The positive column far outweighs the negative one. Proper SLI and CFX support means you can realistically run a serious gaming rig in a small mATX case (assuming proper airflow, of course). The M.2 drive doesn't suffer from GPU waste heat and can clear up space in a small enclosure that would otherwise go to a 2.5-inch drive, all while providing top-notch storage performance. If our test bench included twin GPUs or an M.2 drive, you would've seen numbers on the charts far surpassing what the Pro4 could muster. The Killer networking and improved audio solution are harder to empirically measure, but definitely add to the creature comforts of the OCF.

The parting question is whether you think the extra features are worth the extra money. For $35 extra you get dual-GPU support, M.2 storage, Killer networking, Purity Sound 2, eSATA, two extra rear USB ports and a more tweaking-friendly UEFI. That sounds fair to me. Finding this board at $125 moves it from a fair price to a good deal.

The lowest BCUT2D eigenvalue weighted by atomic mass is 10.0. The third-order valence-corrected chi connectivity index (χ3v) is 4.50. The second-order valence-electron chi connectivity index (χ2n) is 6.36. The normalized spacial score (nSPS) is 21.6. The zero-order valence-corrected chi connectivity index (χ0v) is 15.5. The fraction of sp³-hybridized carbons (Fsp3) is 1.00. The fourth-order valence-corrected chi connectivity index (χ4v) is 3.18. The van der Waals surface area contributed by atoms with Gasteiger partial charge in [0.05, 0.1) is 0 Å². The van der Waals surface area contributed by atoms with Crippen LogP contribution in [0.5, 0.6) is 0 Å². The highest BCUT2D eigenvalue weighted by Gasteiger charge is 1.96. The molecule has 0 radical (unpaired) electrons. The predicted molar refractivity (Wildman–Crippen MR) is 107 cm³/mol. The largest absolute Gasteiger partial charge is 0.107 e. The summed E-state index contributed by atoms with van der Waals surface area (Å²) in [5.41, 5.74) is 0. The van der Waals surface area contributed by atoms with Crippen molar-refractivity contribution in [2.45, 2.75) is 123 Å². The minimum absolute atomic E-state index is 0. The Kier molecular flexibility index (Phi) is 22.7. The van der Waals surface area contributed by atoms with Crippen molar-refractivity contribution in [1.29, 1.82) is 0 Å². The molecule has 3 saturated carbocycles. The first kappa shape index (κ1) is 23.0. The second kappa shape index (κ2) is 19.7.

So, does the OCF deserve an award? Absolutely. However, I have to temper myself a little since we still have a few boards to go. I said before that I liked the Pro4. I like the OCF even better and consider it a better value for the money. I'm tempted to give it the Editor Recommended award, but we saw what happened to Chris Angelini and the Titan X when the 980 Ti was released a few short months later. I give it the Editor Approved award for now, though it well could move up a level in the next few weeks.

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Eric Vander Linden is an Associate Contributing Writer at Tom's Hardware, covering Motherboards. Follow him on Twitter.